Use in Cosmetics
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Health and Environmental Hazards
Depending on manufacturing processes, sodium laureth sulfate may be contaminated with measurable amounts of ethylene oxide and 1,4-dioxane. i The International Agency for Research on Cancer ethylene oxide as a known human carcinogen and 1,4-dioxane as a possible human carcinogen. Ethylene oxide can also harm the nervous system iiand the California Environmental Protection Agency has classified it as a possible developmental toxicant based on evidence that it may interfere with human development. iii 1,4-dioxane is also persistent. In other words, it doesn’t easily degrade and can remain in the environment long after it is rinsed down the shower drain. 1,4-dioxane can be removed from cosmetics during the manufacturing process by vacuum stripping, but there is no easy way for consumers to know whether products containing sodium laureth sulfate have undergone this process. iv
The industry panel that reviews the safety of cosmetics ingredients notes that sodium laureth sulfate can irritate the skin and eyes (though approving of its use in cosmetics). v
Ethylene oxide and 1,4-dioxane are prohibited on Health Canada’s Cosmetic Ingredient Hotlist. However, the Hotlist does not control for the presence of these chemicals as contaminants. 1,4-dioxane was recently assessed under the government’s Chemicals Management Plan but Health Canada and Environment Canada concluded that the chemical did not meet the legal definition of “toxic” because estimated exposure levels were considered to be lower than those that might constitute a danger to human health. The assessment noted uncertainty in the exposure estimates “due to the limited information on the presence or concentrations of the substance in consumer products available in Canada.” vi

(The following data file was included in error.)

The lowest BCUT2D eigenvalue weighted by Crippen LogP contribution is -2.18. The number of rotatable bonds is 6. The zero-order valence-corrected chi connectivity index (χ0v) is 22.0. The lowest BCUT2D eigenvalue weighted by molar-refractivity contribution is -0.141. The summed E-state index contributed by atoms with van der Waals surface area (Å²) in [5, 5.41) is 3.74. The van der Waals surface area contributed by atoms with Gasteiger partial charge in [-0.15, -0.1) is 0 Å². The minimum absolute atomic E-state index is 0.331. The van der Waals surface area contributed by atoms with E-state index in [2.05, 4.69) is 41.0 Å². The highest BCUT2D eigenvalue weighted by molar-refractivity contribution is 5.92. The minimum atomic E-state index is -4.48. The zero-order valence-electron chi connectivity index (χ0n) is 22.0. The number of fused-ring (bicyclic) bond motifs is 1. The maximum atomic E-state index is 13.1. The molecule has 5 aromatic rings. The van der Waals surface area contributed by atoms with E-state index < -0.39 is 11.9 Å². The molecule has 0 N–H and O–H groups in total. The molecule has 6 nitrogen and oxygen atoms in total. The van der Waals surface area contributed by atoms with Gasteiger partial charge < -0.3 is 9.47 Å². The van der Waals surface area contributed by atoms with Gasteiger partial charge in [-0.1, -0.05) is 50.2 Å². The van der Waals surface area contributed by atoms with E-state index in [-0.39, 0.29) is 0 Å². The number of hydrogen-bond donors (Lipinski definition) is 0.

Health Canada has categorized sodium laureth sulfate as a “moderate human health priority” and flagged it for future assessment under the government’s Chemicals Management Plan.
Sodium lauryl sulfate (SLS), a related detergent used in cosmetics, is a skin, eye and respiratory tract irritant and toxic to aquatic organisms. vii
Other ethoxylates may be contaminated with ethylene oxide and 1,4-dioxane. These ingredients usually have chemical names including the letters “eth” (e.g., sodium laureth sulfate).
i Black RE, Hurley FJ, and Havery DC. “Occurrence of 1,4-dioxane in cosmetic raw materials and finished cosmetic products.” Int J PharJ AOAC Int. 84, 3 (May-Jun 2001):666-70.
ii Brashear, A. et al. “Ethylene oxide neurotoxicity: a cluster of 12 nurses with peripheral and central nervous system toxicity.” _Neurology _46, 4 (Apr 1996):992-8.
iii California. EPA. Office of Environmental Health Hazard Assessment. _Chemicals Known to the State to Cause Cancer or Reproductive Toxicity. _February 5, 2010.https://www.oehha.org/prop65/prop65_list/files/P65single020510.pdf
iv Environmental Health Association of Nova Scotia. _Guide to Less Toxic Products._Halifax: EHANS, 2004. https://www.lesstoxicguide.ca/index.asp?fetch=personal#commo.
v CIR. Alert for Sodium Laureth Sulfide and Sodium Lauryl Sulfide. https://www.cir-safety.org/staff_files/alerts.pdf(viewed Mar 17, 2010)
vi Environment Canada and Health Canada. Screening Assessment for the Challenge: 1,4-Dioxane. March 2010. https://www.ec.gc.ca/substances/ese/eng/challenge/batch7/batch7_123-91-1.cfm
vii WHO. ILO. International Chemical Safety Card for Sodium Lauryl Sulfate (ICSC 0502). Aug 1997. https://www.ilo.org/legacy/english/protection/safework/cis/products/icsc/dtasht/_icsc05/icsc0502.htm